|Designed by||Cristyn Magnus|
|Extra Material||dice and tokens|
a game of city building
The Grand Duke, who has no heirs, has decreed that his throne will go whoever does the most to lift up and develop the duchy. You are a successful but common merchant, aiming to buy a noble title by impressing the Grand Duke. His health is failing, so you need to hurry.
In addition to an extended Decktet, the game requires resource tokens and several dice.
Tokens: Resource tokens represent goods of various kinds that can be used to secure deeds or develop property. In the game, there are six kinds of resource: one for each of the six Decktet suits. You'll need about 10 or so of each kind. See below for some suggestions regarding tokens.
Dice: You'll need two ten-sided dice (d10s) and one six-sided die (d6).
Separate the Pawns and Crowns from the deck.
Set the four Pawns and the Excuse in the middle of the table. Each represents a district of the duchy.
Shuffle the Crowns and deal three to each player. These represent your personal resources. Each player starts with three resource tokens, one matching each of their Crowns.
Deal three cards to each player. The first player takes a turn, and play alternates.
Each turn, do the following in order: (a) roll for and collect resources, (b) play a card, (c) draw a card. Along the way, you may trade resources and/or develop properties to which you have a deed.
a. Roll the dice
Roll both ten-sided dice. If either die is a 1, immediately resolve taxation. Then, both players collect resources based on the higher of the two dice.
Taxation: Roll the six-sided die to determine which resource is taxed: 1 Moons, 2 Suns, 3 Waves, 4 Leaves, 5 Wyrms, 6 Knots. (These are the suits in the usual order of priority.) Any player who has more than one of that resource must immediately discard all but one. Note that resources already spent to develop properties are not affected. Resolve taxation before collecting resources.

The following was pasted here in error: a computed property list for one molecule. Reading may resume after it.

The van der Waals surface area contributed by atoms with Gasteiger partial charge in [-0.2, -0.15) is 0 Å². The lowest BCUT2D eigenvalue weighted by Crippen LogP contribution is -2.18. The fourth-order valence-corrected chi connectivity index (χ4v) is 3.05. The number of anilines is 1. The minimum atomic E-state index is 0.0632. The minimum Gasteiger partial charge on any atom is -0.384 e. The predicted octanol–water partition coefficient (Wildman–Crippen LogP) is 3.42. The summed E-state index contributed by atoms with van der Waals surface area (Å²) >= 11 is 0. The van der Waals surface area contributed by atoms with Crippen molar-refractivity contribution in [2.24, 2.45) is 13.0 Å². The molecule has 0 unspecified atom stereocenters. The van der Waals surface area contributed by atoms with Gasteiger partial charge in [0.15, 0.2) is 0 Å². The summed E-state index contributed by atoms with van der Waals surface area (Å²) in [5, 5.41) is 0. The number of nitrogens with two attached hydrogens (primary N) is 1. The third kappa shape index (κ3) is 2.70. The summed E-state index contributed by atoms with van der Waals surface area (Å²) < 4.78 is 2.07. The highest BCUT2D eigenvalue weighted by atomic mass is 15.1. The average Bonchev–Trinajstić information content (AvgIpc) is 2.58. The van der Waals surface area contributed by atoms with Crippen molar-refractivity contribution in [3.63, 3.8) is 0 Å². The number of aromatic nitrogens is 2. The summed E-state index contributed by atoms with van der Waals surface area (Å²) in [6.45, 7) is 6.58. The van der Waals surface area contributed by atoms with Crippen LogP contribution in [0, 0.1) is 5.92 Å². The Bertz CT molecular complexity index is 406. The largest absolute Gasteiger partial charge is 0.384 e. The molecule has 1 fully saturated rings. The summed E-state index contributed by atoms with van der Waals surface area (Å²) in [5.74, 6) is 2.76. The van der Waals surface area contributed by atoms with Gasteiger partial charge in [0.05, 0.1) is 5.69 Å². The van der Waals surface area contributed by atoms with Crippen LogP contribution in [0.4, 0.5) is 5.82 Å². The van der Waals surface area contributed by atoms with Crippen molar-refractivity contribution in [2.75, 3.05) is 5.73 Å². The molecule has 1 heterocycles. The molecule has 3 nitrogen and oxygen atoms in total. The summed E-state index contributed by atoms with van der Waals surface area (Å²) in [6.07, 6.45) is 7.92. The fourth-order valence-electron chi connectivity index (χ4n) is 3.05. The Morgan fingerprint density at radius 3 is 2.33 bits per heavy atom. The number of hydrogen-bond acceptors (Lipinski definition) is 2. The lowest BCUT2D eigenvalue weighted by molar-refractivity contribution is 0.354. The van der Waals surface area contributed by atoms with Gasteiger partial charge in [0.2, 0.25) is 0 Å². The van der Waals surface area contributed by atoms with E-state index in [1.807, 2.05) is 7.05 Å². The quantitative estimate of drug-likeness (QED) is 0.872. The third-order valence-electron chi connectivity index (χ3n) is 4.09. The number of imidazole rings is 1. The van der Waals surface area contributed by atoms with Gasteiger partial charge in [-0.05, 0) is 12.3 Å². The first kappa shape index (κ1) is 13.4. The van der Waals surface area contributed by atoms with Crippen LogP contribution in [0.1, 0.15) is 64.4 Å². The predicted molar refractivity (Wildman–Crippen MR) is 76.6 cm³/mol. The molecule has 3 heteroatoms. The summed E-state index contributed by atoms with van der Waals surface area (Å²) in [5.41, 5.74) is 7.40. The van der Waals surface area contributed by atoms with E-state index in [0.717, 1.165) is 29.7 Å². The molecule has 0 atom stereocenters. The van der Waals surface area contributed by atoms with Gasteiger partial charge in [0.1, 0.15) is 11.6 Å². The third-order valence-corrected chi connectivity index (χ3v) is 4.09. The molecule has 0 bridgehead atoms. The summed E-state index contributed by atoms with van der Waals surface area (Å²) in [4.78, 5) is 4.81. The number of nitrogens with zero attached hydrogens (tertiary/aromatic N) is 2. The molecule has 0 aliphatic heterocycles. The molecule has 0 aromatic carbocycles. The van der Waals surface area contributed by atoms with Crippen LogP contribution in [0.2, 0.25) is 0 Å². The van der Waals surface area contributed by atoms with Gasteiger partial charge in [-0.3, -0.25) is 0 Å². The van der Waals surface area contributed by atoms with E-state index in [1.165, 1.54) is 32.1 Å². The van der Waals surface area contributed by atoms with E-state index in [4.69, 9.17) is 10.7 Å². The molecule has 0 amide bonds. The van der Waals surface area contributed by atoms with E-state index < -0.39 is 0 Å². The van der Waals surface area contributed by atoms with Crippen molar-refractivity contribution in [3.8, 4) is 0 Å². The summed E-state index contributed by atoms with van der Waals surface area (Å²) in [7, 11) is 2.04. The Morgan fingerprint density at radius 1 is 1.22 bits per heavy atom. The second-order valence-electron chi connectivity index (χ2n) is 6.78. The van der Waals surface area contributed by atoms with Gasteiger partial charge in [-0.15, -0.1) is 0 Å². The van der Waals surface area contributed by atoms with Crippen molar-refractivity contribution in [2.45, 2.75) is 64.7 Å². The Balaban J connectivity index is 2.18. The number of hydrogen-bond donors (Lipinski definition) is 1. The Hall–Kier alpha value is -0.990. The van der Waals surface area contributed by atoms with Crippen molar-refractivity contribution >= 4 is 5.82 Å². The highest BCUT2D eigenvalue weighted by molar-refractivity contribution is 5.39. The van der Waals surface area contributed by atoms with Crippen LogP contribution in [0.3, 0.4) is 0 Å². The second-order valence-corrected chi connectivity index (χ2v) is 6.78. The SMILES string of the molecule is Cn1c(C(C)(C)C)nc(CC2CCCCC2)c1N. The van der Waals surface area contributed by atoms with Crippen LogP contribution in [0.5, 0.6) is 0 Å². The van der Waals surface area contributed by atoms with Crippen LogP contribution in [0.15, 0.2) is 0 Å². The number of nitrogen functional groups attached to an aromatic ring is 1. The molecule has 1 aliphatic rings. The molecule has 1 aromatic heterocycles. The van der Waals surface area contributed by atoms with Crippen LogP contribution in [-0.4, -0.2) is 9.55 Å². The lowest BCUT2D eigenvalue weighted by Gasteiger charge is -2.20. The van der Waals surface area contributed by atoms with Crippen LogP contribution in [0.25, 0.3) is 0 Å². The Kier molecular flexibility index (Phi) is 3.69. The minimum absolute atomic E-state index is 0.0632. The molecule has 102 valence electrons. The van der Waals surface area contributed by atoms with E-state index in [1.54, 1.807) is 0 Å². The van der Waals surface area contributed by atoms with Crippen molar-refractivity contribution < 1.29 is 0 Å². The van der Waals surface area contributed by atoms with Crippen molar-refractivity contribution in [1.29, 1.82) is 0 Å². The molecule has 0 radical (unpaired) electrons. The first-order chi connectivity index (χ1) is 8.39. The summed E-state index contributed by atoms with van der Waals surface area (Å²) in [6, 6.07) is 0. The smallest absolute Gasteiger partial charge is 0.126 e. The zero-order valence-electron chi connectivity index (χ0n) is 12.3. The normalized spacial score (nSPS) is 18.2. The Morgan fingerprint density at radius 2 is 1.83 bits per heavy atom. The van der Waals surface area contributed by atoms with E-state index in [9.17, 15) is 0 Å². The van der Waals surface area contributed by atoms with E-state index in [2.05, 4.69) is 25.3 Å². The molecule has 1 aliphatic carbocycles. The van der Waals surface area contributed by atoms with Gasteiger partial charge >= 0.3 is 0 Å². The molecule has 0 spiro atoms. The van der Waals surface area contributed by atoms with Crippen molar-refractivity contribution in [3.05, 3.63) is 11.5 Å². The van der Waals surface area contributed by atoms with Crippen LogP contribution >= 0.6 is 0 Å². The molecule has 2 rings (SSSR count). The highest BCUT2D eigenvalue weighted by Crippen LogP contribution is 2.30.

Collect resources: Look at the greater of the two die rolls; if the dice are doubles, you still just collect resources once.
If a 10 is rolled, each player collects one resource matching each of their Crown cards; three resources in all.
If a number between 2 and 9 is rolled (as the higher die) you collect resources for each property of that rank that you have in play. If the property is fully developed, you collect a resource matching each of its suits. If you own a deed to the property but it is not fully developed, you collect one resource token matching one of its suits; your choice. Your opponent collects resources similarly. A player who has no properties matching the number rolled collects no resources.
If a 1 is rolled (a pair of 1s) then players collect one matching resource for each Ace property they have in play.
b. Play a card
Either completely develop a new property, buy a deed for a new property, or sell a card. You must do one of these each turn, and you cannot do more than one.
Completely develop a property: In order to play and complete a property on the same turn, you must discard a number of resource tokens equal to the rank of the card. All the resource tokens must match one of the card's suits, and at least one of each suit must be included. For example, the Mill (4 of Waves and Leaves) could be developed with 1 blue resource and 3 brown resources, 2 blue and 2 brown, or 3 blue and 1 brown.